I stuck the diploma in my pocket and crisscrossed the area of fresh dirt. I saw nothing but grass that had begun to spring from some parts of the rich brown soil. A shot rang out from a nearby hill, and I froze. I waited, heard nothing more, then hurried back up to the main road.
Convinced the mass graves were on the other side of the river, I walked away from the center of the village hoping to find a bridge. Traffic had increased, and some men cut hay on a hillside
Piles of fresh dirt
About a mile up the road, I crossed over a bridge and followed a dirt track back toward the earthen truck crossing. About a mile farther, two 25-foot-high piles of fresh dirt had been dumped near a stream.
The dirt track narrowed, and I crossed into a field. Shots rang out again from a nearby hill and whizzed overhead.I froze. Crouching in the wide open field, I decided to walk slowly. If I ran, I could be mistaken for one of the hundreds of Muslim men from Srebrenica that Bosnian Serb soldiers said were still hiding in the area. The Muslims were being shot on sight, they said.
As I neared the truck crossing, despair began to set in. I saw no indication of digging in any of the fields;. only a relatively new pitch fork lay in my path.
More shots. The sound of a truck passing and men shouting came from the road. A machine gun fired, but this time farther away. Another burst. I realized a group of Bosnian Serb soldiers were driving by celebrating by shooting their guns in the air.
I crossed another field. Nothing. I reached the truck crossing. Nothing. I looked through two abandoned houses. Nothing. Truck tracks crossed the fields, but I thought it was probably hay harvesters. I again looked at the blurry fax of the satellite photo. Again, no river.
Dejected and nervous, I turned back, amazed and embarrassed that I was unable to find the alleged graves. I had ventured into the surrounding fields and spent two hours in the area, something I swore I would not do.
I started back across the field. Three to four shots rang out from hills to my left. Two shots were fired back from my right. I panicked and crouched. Move or stay still. Run or walk. I waited. Silence.
Slowly, I rose and walked across the open field. The right side of my face tingled. No shots. Nothing. But as I retraced my steps, the pitchfork was gone.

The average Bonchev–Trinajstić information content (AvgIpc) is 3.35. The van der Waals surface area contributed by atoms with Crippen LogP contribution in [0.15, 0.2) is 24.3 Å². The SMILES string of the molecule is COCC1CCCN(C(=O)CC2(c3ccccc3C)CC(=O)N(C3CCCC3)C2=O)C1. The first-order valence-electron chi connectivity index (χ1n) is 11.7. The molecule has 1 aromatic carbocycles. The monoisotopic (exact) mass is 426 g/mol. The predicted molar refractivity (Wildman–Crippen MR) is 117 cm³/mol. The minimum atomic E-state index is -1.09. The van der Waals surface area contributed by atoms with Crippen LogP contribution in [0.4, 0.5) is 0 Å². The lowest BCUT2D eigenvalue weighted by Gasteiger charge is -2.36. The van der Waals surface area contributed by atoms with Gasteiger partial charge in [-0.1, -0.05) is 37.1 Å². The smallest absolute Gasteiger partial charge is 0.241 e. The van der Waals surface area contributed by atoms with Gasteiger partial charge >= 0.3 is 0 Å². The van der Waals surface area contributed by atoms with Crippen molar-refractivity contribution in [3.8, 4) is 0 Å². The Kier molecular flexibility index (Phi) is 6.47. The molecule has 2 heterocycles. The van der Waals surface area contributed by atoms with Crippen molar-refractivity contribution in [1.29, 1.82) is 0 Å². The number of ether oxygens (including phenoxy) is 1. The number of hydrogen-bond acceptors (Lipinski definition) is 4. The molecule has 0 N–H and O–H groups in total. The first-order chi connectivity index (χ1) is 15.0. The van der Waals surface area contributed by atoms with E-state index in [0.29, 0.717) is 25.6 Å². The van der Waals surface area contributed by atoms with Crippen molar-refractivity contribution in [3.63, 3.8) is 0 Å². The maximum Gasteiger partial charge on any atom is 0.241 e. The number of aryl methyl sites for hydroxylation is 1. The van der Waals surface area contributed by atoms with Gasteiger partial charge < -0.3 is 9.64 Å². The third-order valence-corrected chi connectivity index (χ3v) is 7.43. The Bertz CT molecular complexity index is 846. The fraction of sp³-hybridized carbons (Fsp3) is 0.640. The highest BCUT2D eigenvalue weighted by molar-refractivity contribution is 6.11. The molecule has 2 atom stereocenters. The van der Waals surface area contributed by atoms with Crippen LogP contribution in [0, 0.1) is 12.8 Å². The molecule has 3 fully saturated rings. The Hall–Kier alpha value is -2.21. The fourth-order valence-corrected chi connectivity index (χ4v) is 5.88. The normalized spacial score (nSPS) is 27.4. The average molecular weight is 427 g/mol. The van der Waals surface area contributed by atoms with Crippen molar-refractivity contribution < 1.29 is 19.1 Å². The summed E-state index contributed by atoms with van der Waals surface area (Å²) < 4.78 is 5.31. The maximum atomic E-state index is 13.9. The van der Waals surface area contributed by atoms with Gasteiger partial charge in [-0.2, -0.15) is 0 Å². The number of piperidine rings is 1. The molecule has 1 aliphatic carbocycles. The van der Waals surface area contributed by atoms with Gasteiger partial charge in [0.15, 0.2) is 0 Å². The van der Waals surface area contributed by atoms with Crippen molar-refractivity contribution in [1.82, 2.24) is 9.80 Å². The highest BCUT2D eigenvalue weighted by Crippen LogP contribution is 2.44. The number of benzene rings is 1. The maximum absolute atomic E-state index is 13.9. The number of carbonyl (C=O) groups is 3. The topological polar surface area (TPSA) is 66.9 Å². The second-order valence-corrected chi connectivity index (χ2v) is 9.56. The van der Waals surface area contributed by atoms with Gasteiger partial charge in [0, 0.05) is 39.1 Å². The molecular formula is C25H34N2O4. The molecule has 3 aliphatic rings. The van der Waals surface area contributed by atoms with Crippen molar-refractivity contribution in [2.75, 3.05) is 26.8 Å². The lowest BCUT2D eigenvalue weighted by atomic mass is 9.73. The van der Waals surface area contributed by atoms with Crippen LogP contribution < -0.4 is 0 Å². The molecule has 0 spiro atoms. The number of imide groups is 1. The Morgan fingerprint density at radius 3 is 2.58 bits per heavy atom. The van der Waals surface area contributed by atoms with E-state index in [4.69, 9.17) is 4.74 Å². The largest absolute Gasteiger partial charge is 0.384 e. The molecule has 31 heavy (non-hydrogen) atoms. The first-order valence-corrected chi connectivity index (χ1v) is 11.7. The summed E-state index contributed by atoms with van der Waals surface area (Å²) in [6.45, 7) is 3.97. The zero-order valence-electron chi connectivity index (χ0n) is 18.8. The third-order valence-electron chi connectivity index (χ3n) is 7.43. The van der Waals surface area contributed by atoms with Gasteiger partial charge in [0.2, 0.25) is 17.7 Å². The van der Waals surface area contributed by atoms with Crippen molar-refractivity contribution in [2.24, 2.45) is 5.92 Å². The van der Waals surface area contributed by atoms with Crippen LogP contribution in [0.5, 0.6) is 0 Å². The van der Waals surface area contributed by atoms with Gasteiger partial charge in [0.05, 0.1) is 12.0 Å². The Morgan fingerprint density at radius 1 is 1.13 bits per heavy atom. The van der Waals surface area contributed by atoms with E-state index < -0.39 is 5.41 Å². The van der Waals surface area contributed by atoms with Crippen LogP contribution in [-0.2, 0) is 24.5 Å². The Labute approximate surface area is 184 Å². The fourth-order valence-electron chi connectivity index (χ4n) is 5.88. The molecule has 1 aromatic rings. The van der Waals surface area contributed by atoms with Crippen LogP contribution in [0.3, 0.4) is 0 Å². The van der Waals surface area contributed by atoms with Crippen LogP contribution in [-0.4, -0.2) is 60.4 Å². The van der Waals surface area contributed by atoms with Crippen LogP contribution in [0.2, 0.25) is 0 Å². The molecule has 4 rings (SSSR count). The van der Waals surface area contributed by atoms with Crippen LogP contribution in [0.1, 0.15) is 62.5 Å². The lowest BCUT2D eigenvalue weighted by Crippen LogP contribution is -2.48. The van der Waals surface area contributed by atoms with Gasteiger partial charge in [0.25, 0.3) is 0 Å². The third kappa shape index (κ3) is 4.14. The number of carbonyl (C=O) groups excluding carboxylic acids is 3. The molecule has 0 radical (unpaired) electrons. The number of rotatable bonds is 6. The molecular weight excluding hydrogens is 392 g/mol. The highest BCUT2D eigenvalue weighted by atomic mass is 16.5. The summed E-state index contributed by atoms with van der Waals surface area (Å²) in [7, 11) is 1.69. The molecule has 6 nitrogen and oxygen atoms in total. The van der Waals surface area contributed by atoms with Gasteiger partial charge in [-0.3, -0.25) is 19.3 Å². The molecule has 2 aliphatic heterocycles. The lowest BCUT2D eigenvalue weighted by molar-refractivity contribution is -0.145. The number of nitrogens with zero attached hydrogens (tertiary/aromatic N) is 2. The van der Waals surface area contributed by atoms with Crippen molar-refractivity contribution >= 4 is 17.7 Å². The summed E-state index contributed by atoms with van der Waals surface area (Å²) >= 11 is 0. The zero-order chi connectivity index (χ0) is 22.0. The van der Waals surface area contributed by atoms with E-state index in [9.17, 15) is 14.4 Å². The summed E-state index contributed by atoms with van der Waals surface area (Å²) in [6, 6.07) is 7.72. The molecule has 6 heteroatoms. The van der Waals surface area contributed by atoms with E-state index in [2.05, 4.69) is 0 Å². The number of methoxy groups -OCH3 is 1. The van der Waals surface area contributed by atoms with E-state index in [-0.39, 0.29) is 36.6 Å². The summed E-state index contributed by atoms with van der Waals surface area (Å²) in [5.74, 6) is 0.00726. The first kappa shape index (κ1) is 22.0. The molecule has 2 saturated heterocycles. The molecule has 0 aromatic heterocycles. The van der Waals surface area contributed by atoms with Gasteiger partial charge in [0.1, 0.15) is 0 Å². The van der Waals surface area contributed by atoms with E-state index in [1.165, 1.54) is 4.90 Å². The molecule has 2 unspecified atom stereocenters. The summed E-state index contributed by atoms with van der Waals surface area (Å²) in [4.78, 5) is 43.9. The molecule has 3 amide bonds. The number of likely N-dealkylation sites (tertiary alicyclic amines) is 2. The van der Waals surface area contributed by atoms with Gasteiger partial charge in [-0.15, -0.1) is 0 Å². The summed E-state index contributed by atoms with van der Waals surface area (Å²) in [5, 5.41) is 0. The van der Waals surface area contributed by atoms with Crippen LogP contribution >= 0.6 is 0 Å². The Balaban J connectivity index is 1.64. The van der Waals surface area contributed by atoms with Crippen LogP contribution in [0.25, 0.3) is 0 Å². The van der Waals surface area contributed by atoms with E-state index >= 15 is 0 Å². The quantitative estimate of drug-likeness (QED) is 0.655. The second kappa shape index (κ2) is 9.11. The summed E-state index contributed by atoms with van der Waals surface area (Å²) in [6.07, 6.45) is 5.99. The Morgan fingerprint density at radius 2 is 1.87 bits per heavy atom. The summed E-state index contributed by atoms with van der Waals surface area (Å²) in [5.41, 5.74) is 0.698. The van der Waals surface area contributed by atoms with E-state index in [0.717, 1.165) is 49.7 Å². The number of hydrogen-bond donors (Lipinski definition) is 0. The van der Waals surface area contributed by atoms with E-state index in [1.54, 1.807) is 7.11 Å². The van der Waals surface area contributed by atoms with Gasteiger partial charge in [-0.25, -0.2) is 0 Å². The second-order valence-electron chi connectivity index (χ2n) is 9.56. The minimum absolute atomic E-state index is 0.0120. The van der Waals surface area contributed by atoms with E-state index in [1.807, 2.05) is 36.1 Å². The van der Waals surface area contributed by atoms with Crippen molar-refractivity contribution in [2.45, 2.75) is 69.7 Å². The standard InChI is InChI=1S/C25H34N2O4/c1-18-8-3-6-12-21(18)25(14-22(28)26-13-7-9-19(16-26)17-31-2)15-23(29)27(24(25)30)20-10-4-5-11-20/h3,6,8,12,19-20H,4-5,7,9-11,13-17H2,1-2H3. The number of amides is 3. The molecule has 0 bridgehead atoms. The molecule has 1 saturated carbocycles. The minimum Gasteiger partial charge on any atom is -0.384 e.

I reached the dirt path and saw what looked like some clothes in the distance. The clothes, and empty cloth bag, some papers, a bullet, and Muslim prayer beads lay scattered across the grass. Dozens of the papers had ''Srebrenica'' stamped on them. I grabbed the prayer beads, bullet, and papers and headed back to the car. Along the path I briefly saw the silhouette of a man on a nearby footpath. No shots rang out
Back at the car, I headed down the steep embankment to check the small field next to the river where earlier I had spotted an area of fresh digging. I finally realized that if the satellite photo only covered a few hundred square yards, then it was possible the river was just outside the frame of the picture.
I walked toward the dirt. To my left, something white jutted from a 20 foot by 20 foot plot of freshly dug earth. Two long, thin bones, one the size and shape of a human femur, the other of a human tibia, stared up at me.
Pictures from friends' medical books and X-rays of my own once-broken femur raced through my mind. I later visited the Belgrade University veterinarian school, staring at the femurs and tibias of cows, horses, pigs, bears, dogs, deer, and other animals. What I saw was too long, too thin for an animal. Traces of blue cloth surrounded the femur as it entered the ground.
I turned and crisscrossed the larger area of fresh digging and found nothing. A car passed by. I again stared at the bone. Animals and insects appeared to have eaten away all the flesh. When I heard no cars, I scrambled up the embankment.
With one last field to check, I walked nervously down the main road. A truck rounded the corner. A dozen Bosnian Serb soldiers, armed with assault rifles, stood in the back. An area of fresh digging was clearly visible a few hundred yards to my right. The truck sped toward me.
I waved. The soldiers stared. The truck slowed, and I stopped breathing. After what seemed an eternity, the driver - apparently slowing for the turn in the road - hit the accelerator and sped off.
I checked the last field, looked at the bones one last time, picked up some shell casings from the side of the road, and got in the car.
As I sped north toward the border, despair washed over me. He must have been tall, I thought, and he must have died horribly.
It was a diploma awarded to a Muslim boy in a village near Srebrenica. And photos, with Muslim names on the backs, were scattered in the grass.